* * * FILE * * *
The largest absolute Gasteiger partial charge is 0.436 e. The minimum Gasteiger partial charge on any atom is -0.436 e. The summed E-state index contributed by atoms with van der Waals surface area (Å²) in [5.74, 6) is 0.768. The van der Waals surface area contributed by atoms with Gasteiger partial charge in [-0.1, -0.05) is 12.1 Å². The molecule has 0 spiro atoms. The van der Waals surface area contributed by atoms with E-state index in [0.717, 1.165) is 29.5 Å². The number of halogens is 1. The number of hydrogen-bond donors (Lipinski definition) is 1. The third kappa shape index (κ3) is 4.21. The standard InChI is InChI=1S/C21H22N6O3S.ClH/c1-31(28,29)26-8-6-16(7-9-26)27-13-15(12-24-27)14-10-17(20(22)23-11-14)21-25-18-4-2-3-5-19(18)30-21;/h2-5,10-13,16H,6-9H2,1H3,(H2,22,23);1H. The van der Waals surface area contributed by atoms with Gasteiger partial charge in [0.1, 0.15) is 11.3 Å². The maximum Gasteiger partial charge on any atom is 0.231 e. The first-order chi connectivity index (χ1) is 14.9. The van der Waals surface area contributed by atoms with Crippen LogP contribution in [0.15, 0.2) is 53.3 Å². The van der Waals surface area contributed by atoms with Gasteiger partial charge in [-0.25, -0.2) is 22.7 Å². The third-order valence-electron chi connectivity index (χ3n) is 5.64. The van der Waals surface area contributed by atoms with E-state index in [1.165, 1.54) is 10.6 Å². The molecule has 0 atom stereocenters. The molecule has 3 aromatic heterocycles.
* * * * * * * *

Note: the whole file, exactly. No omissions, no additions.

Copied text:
The largest absolute Gasteiger partial charge is 0.436 e. The minimum Gasteiger partial charge on any atom is -0.436 e. The summed E-state index contributed by atoms with van der Waals surface area (Å²) in [5.74, 6) is 0.768. The van der Waals surface area contributed by atoms with Gasteiger partial charge in [-0.1, -0.05) is 12.1 Å². The molecule has 0 spiro atoms. The van der Waals surface area contributed by atoms with E-state index in [0.717, 1.165) is 29.5 Å². The number of halogens is 1. The number of hydrogen-bond donors (Lipinski definition) is 1. The third kappa shape index (κ3) is 4.21. The standard InChI is InChI=1S/C21H22N6O3S.ClH/c1-31(28,29)26-8-6-16(7-9-26)27-13-15(12-24-27)14-10-17(20(22)23-11-14)21-25-18-4-2-3-5-19(18)30-21;/h2-5,10-13,16H,6-9H2,1H3,(H2,22,23);1H. The van der Waals surface area contributed by atoms with Gasteiger partial charge in [0.1, 0.15) is 11.3 Å². The maximum Gasteiger partial charge on any atom is 0.231 e. The first-order chi connectivity index (χ1) is 14.9. The van der Waals surface area contributed by atoms with Crippen LogP contribution in [0.15, 0.2) is 53.3 Å². The van der Waals surface area contributed by atoms with Gasteiger partial charge in [-0.25, -0.2) is 22.7 Å². The third-order valence-electron chi connectivity index (χ3n) is 5.64. The van der Waals surface area contributed by atoms with E-state index in [1.165, 1.54) is 10.6 Å². The molecule has 0 atom stereocenters. The molecule has 3 aromatic heterocycles.